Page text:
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Morra Aarons-Mele

Anxiety

Scared of Flying?

I just worry more.

I finally realized I needed to do something about my fear of flying after becoming so groggy from a double-dose of Xanax, following a business trip, that I completely passed out in my gate’s waiting area. I had been so anxious that I took two pills to relax, instead of one. I had to be woken by a kind passenger to board my flight home to L.A.

I’ve always been a fearful person. When I hear a siren, I panic. At major conferences, I hide in the bathroom—or leave early. I’m scared of heights, tight spaces, and snow storms. And even though I know that, statistically, I am more likely to be killed by a bear than in a plane crash, there is not a single time I don’t get on an airplane and worry I’ll never see my children again.

But over the years, I’ve realized that anxiety has also played a central part in my career: for the better. My rebellion against office life gave me the impetus to be an entrepreneur. My dislike of real-world networking meant I had an early foothold in the digital world that now forms the core of my company. My fear of being a bag lady keeps me hustling. My reliance on self-care keeps me from burning out. Anxiety has made me become a more focused salesperson and speaker, and a more empathetic boss.

And now, it’s made me a more confident traveler.

Rob Hyrons/Shutterstock
Source: Rob Hyrons/Shutterstock

A job that requires a lot of travel can throw a wrench in a career, especially when I feel anxious and scared every time I get on a plane. But I’ve learned over the years not to ignore my anxiety. I listen to it instead. I like to think that though my anxiety and I are in a difficult relationship, we’re trying to make things work. Here are tricks I’ve learned to make travel anxiety work for me.

I flip the perspective. At the first bump of turbulence, I worry I may never see my loved ones again. So I remind myself why I’m traveling in the first place. It’s not for fun: it’s for my family. Sure, I’m still terrified something will harm my children and I won’t be there for them, but I remind myself that I’m on the trip in the first place to earn money for my family (and keep myself from worrying about our finances).

Leave home behind. A friend tells me that she and her husband have a pact that the person at home is the one in charge of the kids, pets, and household, and the one traveling will only be contacted for an emergency or illness. While going AWOL might feel weird or wrong, setting clear boundaries when you have to travel is actually a great way to build trust in your in your partner’s competence, and your kids’ independence. I don’t Facetime my kids. In fact I try to forget them as much as I can.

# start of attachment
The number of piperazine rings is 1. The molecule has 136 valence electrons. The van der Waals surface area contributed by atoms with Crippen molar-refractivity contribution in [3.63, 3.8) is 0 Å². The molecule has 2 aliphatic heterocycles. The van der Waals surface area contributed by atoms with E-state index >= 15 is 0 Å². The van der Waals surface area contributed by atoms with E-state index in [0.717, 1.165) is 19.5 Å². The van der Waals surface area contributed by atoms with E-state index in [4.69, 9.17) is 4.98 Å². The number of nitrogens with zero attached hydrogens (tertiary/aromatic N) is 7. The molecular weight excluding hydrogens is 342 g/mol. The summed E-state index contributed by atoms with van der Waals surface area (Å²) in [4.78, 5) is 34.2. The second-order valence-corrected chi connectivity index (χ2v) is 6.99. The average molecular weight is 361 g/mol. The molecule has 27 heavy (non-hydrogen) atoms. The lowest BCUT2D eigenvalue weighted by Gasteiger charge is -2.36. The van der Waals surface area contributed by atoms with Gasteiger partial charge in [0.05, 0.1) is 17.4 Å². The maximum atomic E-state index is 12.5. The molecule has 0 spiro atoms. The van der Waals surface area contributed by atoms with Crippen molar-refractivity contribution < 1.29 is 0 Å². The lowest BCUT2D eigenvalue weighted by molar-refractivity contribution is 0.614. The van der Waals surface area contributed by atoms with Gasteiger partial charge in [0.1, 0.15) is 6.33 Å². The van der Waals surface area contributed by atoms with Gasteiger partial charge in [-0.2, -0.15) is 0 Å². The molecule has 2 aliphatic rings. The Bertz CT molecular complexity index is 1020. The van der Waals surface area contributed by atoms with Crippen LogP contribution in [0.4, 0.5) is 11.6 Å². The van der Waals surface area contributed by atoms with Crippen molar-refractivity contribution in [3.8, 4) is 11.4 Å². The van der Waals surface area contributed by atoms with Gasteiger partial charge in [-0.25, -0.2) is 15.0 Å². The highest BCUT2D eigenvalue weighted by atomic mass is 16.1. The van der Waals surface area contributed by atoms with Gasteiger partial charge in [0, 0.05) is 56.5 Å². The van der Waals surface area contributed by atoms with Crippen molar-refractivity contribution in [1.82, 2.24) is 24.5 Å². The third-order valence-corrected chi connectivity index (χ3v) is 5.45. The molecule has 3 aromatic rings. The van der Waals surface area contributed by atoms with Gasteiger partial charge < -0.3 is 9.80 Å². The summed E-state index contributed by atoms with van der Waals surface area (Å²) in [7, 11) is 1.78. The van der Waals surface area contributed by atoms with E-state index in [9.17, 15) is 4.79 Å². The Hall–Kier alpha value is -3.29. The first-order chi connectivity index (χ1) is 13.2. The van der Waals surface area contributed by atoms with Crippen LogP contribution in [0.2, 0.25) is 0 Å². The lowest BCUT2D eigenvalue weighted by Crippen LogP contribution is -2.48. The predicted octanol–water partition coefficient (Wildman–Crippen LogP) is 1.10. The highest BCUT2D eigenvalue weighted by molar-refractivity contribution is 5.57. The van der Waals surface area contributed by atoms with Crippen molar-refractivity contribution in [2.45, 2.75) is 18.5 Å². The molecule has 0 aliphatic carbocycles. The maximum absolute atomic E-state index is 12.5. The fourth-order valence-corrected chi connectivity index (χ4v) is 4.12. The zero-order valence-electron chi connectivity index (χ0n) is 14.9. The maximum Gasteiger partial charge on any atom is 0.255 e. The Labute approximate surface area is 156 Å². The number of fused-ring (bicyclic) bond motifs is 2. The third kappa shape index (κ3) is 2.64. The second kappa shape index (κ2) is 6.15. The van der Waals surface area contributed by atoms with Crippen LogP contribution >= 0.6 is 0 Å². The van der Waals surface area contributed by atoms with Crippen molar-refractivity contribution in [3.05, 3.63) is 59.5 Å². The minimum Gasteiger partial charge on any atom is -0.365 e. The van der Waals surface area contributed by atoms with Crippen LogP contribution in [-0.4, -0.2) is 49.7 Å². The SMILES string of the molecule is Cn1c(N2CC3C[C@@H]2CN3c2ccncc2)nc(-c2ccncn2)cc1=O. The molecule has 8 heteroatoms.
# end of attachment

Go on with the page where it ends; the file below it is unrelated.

I think way too much about my trip. Planning the most minute details gives me a sense of power when feeling powerless. First, I pack my travel days full of meetings so I have less time to ruminate, and ultimately have to make fewer trips. Sometimes, I might want to red eye and sleep on the plane and get home sooner, but sometimes it’s alone time at the hotel to chill after a busy day of meetings. I feel much safer on a 747 than I do on a regional jet. As a result, I’ve worked hard to build up loyalty points on the airlines I feel most comfortable with. Because I have loyalty points, I get upgraded more often, which also makes my flying experience more comfortable.

It took me many years to take my preferences and schedule seriously, and not feel like I was being indulgent or lazy by meeting my needs. But it pays off in my performance and focus at work.

Examine the anxiety, and name it. My wonderful therapist taught me this one. Sometimes, simply noting what’s making me anxious and acknowledging it can help me calm down. I try to observe my anxiety without giving into it, and simply tell myself what’s going on: I’m feeling flooded with anxiety because I’m separated from my kids and I can’t see them. Then I remind myself, You’re just like all these other mothers in the world. They’re anxious, too.

Actually, everyone on the plane is terrified of something. You know the type: the perfect, put together business traveler with matching luggage and designer accessories (as often the only woman in the airline lounge, I notice these things). Guess what? They’re anxious too! In my experience, there are a ton of people suffering small- to large-scale anxiety at any given time. If I’m panicking on the runway, I’m trying to remind myself that a bunch of other people on the plane are panicked about something, too.

Superstitious? You can use magical thinking to torture yourself (if the flight crew is answering the cabin intercom, this plane will go down!) or you can make it happy. I have a lucky charm from each of my children that I must have in my purse when I get on a plane. Having a concrete object, like a picture or piece of jewelry, can help trigger oxytocin for happiness instead of dread.

Sometimes I just need to get outside of my own head. Smiling at or helping a stressed parent with a baby can take me out of my dark thoughts.

And Finally: Meds. I’ve struggled for many years over whether to take anti anxiety medication. Is it bad for me? Am I killing brain cells? But honestly, I think medical doses given under a doctor’s care to control pervasive terror is nothing to be ashamed of. I’m sure to adjust if it’s a long journey: don’t drive a rental car on landing, and try to say no to a client dinner that might involve drinking, or frankly, any coherent conversation.

Do you have hacks for overcoming business travel anxiety? I’d love to hear! Please email me.

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About the Author

Morra Aarons-Mele is a consultant who has worked with organizations such as the United Nations and the Malala Fund. She is the author of Hiding in the Bathroom.